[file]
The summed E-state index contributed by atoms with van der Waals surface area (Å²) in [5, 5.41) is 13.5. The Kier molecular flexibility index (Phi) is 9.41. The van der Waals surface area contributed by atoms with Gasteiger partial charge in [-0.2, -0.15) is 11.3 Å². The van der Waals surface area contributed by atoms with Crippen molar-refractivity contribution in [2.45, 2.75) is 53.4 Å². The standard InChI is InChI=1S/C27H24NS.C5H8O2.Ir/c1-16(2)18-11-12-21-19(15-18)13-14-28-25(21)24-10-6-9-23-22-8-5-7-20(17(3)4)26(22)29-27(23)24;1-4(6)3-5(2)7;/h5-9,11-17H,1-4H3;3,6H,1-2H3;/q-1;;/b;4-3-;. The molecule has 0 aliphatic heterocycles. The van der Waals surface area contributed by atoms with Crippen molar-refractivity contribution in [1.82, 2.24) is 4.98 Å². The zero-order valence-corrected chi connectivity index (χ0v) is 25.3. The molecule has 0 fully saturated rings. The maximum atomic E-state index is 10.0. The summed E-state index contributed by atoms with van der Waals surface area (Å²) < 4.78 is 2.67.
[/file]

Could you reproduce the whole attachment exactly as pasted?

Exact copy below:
The summed E-state index contributed by atoms with van der Waals surface area (Å²) in [5, 5.41) is 13.5. The Kier molecular flexibility index (Phi) is 9.41. The van der Waals surface area contributed by atoms with Gasteiger partial charge in [-0.2, -0.15) is 11.3 Å². The van der Waals surface area contributed by atoms with Crippen molar-refractivity contribution in [2.45, 2.75) is 53.4 Å². The standard InChI is InChI=1S/C27H24NS.C5H8O2.Ir/c1-16(2)18-11-12-21-19(15-18)13-14-28-25(21)24-10-6-9-23-22-8-5-7-20(17(3)4)26(22)29-27(23)24;1-4(6)3-5(2)7;/h5-9,11-17H,1-4H3;3,6H,1-2H3;/q-1;;/b;4-3-;. The molecule has 0 aliphatic heterocycles. The van der Waals surface area contributed by atoms with Crippen molar-refractivity contribution in [1.82, 2.24) is 4.98 Å². The zero-order valence-corrected chi connectivity index (χ0v) is 25.3. The molecule has 0 fully saturated rings. The maximum atomic E-state index is 10.0. The summed E-state index contributed by atoms with van der Waals surface area (Å²) < 4.78 is 2.67.